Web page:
Cavalier King Charles Spaniel Australia
Is there a problem with pedigree dog breeding in Australia?
Yes. A wide range of serious welfare problems currently exist in pedigree dog breeds in Australia due to selective breeding to breed standards. This is a major concern for the RSPCA. These problems include: difficulty breathing, difficulty walking, difficulty giving birth without veterinary intervention, serious problems with their eyes, serious problems with their skin and chronic back and hip problems.
What are Australian breed standards?
In Australia, pedigree dogs are judged primarily on their appearance and how closely they adhere to the breed standard. Unfortunately, we have seen a preference for some of the more exaggerated and extreme physical traits such as excessive skin folds, extremely shortened and flattened faces, large bulging eyes, very long backs, very short legs and massive heads. These exaggerations can seriously compromise the animal's quality of life.
“There needs to be a fundamental shift in the way purebred dogs are selected and bred in Australia.”
What is the RSPCA asking for?
There needs to be a fundamental shift in the way purebred dogs are selected and bred in Australia. The RSPCA would like to see breeders put health, welfare and functionality ahead of the appearance of pedigree dogs. This will involve acknowledging the health and welfare problems in each breed and reviewing and revising breed standards. We'd like the ANKC to prohibit the registration of 1st and 2nd degree matings, to open studbooks and outcross (with another breed) then backcross where necessary to increase the genetic diversity within particular breeds.
Prospective buyers also need to be able to recognise responsible breeding and to be aware of any potential problems in breeds before they purchase an animal. Buying an animal from a breeder without asking the right questions will only contribute to this problem. We need to support responsible breeders who are breeding ethically and ensure prospective buyers are well informed.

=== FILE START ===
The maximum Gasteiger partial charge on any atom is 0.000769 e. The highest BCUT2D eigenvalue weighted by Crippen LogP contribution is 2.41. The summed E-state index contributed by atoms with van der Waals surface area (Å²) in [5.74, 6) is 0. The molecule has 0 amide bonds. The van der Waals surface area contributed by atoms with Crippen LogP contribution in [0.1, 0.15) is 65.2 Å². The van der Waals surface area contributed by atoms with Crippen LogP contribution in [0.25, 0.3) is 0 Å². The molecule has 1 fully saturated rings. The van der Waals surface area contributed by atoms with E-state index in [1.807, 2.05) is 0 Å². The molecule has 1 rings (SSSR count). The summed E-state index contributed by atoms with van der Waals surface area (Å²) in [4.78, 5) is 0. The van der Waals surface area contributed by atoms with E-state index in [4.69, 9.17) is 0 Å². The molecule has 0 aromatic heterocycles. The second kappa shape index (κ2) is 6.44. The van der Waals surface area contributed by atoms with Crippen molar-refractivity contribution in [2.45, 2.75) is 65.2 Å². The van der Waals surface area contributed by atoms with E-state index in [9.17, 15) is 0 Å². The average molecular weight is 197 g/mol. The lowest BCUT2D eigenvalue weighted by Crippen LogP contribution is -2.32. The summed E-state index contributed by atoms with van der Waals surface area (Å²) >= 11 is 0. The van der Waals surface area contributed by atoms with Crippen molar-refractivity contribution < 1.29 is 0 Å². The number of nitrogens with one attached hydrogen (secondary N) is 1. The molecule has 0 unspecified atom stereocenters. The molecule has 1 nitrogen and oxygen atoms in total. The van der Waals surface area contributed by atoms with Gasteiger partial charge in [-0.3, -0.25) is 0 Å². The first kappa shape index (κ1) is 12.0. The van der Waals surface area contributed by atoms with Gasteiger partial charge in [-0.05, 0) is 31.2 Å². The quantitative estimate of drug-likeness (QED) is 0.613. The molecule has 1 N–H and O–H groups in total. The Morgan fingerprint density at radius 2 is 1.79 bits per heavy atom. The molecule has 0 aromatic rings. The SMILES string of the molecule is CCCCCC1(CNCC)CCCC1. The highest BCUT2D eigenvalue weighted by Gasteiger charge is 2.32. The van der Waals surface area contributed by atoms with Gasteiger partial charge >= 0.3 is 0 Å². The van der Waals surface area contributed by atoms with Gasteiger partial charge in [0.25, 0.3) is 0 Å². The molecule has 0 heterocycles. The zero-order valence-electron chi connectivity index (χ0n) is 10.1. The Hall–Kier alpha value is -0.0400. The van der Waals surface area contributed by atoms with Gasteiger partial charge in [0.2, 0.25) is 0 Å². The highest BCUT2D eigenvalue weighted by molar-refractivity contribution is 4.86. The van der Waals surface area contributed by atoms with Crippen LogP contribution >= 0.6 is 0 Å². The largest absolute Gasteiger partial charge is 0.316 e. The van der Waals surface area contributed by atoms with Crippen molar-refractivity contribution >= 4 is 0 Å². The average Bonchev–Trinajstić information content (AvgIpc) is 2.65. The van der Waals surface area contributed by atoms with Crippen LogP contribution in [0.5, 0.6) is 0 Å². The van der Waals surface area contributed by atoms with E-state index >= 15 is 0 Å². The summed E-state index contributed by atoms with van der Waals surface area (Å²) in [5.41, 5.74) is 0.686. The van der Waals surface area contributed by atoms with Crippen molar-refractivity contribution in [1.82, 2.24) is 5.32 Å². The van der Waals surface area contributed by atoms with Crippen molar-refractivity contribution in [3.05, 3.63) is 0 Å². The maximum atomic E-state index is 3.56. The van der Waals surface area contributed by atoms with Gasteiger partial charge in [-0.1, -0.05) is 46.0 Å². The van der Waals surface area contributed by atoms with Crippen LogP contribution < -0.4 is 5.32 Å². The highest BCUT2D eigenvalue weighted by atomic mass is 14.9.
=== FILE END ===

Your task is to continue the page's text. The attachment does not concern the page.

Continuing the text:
Whose responsibility is this?
Ultimately, decisions on what dogs are bred lie in the hands of pedigree dog breeders. However overcoming the welfare problems faced by pedigree dogs is a complex challenge that will need the cooperation of all interested stakeholders, including breeders, buyers, dog show conformation judges, the Australian National Kennel Council, State Canine Councils, Breeder associations/clubs, the veterinary profession, geneticists and other scientists and companion animal welfare groups.
Does the Government have a role to play?
Governments can encourage responsible breeding. RSPCA Australia advocates a compulsory registration and licensing system for breeders, which would include aspects of breeding practices.
What constitutes a responsible breeder?
A responsible breeder prioritises health and welfare over appearance: they work to breed away from known inherited disorders, they provide a very high standard of care for their dogs and conscientiously work to match supply with demand. They are open and transparent, ensure compatibility between the pup and new owner and provide a health guarantee and ongoing support.
What are the most popular ‘registered' purebred dog breeds in Australia?
According to the ANKC National Registration statistics, in 2008 the ten most popular purebred dogs were:
• Labrador Retriever
• German Shepherd
• Staffordshire Bull Terrier
• Cavalier King Charles Spaniel
• Golden Retriever
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